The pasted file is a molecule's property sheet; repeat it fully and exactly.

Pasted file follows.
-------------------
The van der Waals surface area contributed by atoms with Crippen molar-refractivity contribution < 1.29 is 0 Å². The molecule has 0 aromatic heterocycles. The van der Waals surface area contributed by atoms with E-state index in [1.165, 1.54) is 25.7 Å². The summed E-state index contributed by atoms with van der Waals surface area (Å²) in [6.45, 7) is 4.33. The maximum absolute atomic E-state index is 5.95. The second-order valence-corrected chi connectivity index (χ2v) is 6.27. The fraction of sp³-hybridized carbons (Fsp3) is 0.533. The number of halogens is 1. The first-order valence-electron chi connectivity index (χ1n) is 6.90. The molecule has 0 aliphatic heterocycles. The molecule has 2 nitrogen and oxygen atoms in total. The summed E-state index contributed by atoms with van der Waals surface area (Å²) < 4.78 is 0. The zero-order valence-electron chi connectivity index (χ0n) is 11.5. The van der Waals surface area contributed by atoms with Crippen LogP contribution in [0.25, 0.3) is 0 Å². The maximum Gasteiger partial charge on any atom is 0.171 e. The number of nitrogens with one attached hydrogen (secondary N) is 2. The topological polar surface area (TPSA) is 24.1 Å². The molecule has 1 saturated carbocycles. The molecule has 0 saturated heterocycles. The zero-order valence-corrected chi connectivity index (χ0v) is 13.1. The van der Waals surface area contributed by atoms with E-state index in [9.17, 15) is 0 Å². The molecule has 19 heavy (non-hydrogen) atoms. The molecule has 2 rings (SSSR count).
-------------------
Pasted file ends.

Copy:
The van der Waals surface area contributed by atoms with Crippen molar-refractivity contribution < 1.29 is 0 Å². The molecule has 0 aromatic heterocycles. The van der Waals surface area contributed by atoms with E-state index in [1.165, 1.54) is 25.7 Å². The summed E-state index contributed by atoms with van der Waals surface area (Å²) in [6.45, 7) is 4.33. The maximum absolute atomic E-state index is 5.95. The second-order valence-corrected chi connectivity index (χ2v) is 6.27. The fraction of sp³-hybridized carbons (Fsp3) is 0.533. The number of halogens is 1. The first-order valence-electron chi connectivity index (χ1n) is 6.90. The molecule has 0 aliphatic heterocycles. The molecule has 2 nitrogen and oxygen atoms in total. The summed E-state index contributed by atoms with van der Waals surface area (Å²) < 4.78 is 0. The zero-order valence-electron chi connectivity index (χ0n) is 11.5. The van der Waals surface area contributed by atoms with Crippen LogP contribution in [0.25, 0.3) is 0 Å². The maximum Gasteiger partial charge on any atom is 0.171 e. The number of nitrogens with one attached hydrogen (secondary N) is 2. The topological polar surface area (TPSA) is 24.1 Å². The molecule has 1 saturated carbocycles. The molecule has 0 saturated heterocycles. The zero-order valence-corrected chi connectivity index (χ0v) is 13.1. The van der Waals surface area contributed by atoms with E-state index in [9.17, 15) is 0 Å². The molecule has 19 heavy (non-hydrogen) atoms. The molecule has 2 rings (SSSR count).